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Title:Interactions of disruptive materials with phospholipid bilayers
Author(s):Campbell, Andrew S.
Director of Research:Gewirth, Andrew A.
Doctoral Committee Chair(s):Gewirth, Andrew A.
Doctoral Committee Member(s):Sweedler, Jonathan V.; Granick, Steve; Leckband, Deborah E.
Department / Program:Chemistry
Degree Granting Institution:University of Illinois at Urbana-Champaign
Subject(s):Atomic force microscopy (AFM)
supported bilayer
Polychlorinated biphenyl (PCB)
Attenuated total reflectance infrared spectroscopy (ATR-FTIR)
differential scanning calorimetry (DSC)
Abstract:The eukaryotic cell membrane is a complex mixture of cholesterol, lipids, and proteins. Direct study of the cell membrane must include these multiple variables, which significantly complicates their analysis. Model systems minimize the number of components used in a membrane study. Atomic force microscopy (AFM) can be employed to study the morphology of model supported phospholipid bilayers (SLB). Thermal and diffusive properties of membranes are identified using differential scanning calorimetry (DSC) and fluorescence correlation spectroscopy (FCS). Attenuated total reflectance infrared spectroscopy (ATR-FTIR) can be applied to observe SLB disruption. This suite of techniques has been used to observe interactions of molecules interfering with phospholipid bilayers. Single- and multicomponent SLBs and phospholipid vesicles are employed as models of cell membranes. The effects of the pore-forming peptide alamethicin are shown for lipid bilayers with varying compositions. A correlation between the presence of sphingomyelin or cholesterol and increased pore formation is identified by the increase of potassium leakage through vesicles and formation of raft structures visible with AFM. ATR-FTIR shows that alamethicin disrupts all types of bilayers studied, suggesting that the observed effects are directly correlated to alamethicin incorporation. A comparison is made between the interactions of two polychlorinated biphenyl isomers and an SLB. A study of AFM micrographs identifies multiple phase transitions in one isomer, but only one phase transition for the other isomer. Two transitions are consistent with an uninterrupted bilayer, but one transition suggests that an intercalated molecule ties the bilayer leaflets together, or a contaminant molecule disrupts substrate ordering on the bilayer. DSC results show that one isomer is more strongly associated with the bilayer than the other isomer, a difference that is explained based on geometric differences in the isomers. FCS is employed to observe a PCB-lipid complex which highlights the different strengths of interaction between PCB isomers and lipids. A model is proposed where the ortho-substituted PCB isomer inserts into the bilayer and strongly associates with the hydrophobic region. In contrast, the planar PCB isomer does not insert deeply past the hydrophilic region of the bilayer, which allows it to interrupt interactions between the substrate and its closest bilayer leaflet. We employ atomic force microscopy to show interactions of sphingomyelin or cholesterol with a mixed DSPC/DOTAP bilayer. We report that sphingomyelin, but not cholesterol, supports the formation of hexagonal crystalline domains. These domains are small (ca. 70 nm) and can be observed with AFM as high as 40°C. We use differential scanning calorimetry of DSPC/DOTAP vesicles in the presence of either sphingomyelin or gramicidin A to show the elimination of one thermogram peak. This result suggests that sphingomyelin, like gramicidin A, interacts with both leaflets in the bilayer. We report dichroic ratios measured from each bilayer composition with ATR-FTIR. The methylene dichroic ratios in all bilayers decrease with introduction of both SM and Chol, but the magnitude of decrease is greater in the presence of SM. A decrease in methylene dichroic ratios is related to an increase in lipid chain order. We propose that SM exerts extensive hydrogen-bonding forces on DSPC and sustains structure to high temperatures when incorporated in a 40 mol% ratio. At this same temperature, we propose that Chol does not support the same structure formation because it induces the liquid-ordered phase in DSPC/DOTAP. We note that sphingomyelin promotes multilayer, not bilayer, formation.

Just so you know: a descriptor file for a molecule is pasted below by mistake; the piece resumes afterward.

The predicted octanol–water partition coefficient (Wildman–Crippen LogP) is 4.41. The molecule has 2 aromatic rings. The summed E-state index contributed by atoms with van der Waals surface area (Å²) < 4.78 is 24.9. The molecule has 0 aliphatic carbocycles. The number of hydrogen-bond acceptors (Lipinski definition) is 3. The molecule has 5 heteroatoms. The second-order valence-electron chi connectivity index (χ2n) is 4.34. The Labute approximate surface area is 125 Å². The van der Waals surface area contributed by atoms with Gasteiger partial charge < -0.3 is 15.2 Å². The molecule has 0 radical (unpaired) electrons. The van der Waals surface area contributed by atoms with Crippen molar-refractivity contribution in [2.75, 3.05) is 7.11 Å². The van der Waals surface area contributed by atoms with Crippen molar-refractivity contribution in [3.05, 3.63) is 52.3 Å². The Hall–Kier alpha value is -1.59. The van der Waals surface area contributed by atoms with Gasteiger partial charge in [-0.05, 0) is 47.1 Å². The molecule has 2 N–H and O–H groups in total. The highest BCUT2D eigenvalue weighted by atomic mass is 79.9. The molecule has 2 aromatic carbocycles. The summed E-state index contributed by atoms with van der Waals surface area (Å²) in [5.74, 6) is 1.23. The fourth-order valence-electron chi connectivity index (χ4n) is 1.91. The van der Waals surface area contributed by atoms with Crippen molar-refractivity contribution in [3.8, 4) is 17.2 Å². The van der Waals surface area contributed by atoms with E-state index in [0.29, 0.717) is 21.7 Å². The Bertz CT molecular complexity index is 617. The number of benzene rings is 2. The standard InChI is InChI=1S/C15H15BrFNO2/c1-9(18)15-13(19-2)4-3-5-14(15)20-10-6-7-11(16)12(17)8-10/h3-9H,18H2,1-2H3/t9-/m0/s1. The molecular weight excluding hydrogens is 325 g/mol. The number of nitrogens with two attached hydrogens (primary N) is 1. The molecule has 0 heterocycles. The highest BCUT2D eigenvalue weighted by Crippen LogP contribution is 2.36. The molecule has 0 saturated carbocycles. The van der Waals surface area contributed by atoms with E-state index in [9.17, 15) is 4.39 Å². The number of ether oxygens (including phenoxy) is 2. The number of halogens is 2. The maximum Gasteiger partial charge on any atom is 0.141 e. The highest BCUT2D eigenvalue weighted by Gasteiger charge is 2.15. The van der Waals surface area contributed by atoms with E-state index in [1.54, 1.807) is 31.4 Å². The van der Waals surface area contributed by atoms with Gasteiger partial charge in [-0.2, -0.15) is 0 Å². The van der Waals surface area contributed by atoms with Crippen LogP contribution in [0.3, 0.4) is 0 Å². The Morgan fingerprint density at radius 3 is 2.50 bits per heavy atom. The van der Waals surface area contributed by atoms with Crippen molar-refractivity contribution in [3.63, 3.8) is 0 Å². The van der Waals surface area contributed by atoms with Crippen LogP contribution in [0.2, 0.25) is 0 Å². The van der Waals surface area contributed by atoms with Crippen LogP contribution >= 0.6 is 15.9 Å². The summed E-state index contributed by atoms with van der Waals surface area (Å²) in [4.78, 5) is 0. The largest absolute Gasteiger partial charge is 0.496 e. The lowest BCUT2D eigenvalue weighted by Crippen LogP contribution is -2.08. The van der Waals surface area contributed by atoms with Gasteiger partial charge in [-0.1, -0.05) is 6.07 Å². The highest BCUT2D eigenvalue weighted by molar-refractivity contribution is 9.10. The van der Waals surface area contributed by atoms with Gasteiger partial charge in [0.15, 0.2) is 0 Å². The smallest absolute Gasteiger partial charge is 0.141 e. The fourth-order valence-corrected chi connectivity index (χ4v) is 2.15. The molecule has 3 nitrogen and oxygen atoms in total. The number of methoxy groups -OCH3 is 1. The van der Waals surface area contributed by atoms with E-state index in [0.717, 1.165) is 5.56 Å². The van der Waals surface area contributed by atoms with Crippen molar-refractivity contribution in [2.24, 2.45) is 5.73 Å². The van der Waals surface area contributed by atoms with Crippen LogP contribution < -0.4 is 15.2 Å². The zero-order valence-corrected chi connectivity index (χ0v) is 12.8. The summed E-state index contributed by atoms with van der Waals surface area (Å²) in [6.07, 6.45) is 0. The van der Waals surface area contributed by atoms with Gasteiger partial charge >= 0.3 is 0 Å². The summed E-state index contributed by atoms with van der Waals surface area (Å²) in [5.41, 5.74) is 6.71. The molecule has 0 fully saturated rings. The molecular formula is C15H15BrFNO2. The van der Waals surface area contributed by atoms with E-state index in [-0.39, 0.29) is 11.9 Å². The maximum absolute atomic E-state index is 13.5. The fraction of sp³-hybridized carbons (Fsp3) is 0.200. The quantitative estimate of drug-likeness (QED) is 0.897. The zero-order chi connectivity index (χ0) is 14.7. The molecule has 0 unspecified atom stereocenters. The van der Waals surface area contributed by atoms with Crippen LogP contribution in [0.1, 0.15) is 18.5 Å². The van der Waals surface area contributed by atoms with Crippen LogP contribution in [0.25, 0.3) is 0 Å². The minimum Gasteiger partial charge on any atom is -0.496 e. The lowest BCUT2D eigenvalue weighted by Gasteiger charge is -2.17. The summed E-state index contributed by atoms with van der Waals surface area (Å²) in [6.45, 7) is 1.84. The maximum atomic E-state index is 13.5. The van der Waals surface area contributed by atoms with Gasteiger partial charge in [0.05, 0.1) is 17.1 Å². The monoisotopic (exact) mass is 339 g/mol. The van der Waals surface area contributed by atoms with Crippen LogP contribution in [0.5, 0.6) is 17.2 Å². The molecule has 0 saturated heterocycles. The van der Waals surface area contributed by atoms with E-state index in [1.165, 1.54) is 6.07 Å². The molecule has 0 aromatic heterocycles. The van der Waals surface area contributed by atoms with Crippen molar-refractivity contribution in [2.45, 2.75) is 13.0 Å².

Issue Date:2011-05-25
Rights Information:Copyright 2011 Andrew S. Campbell
Date Available in IDEALS:2011-05-25
Date Deposited:2011-05

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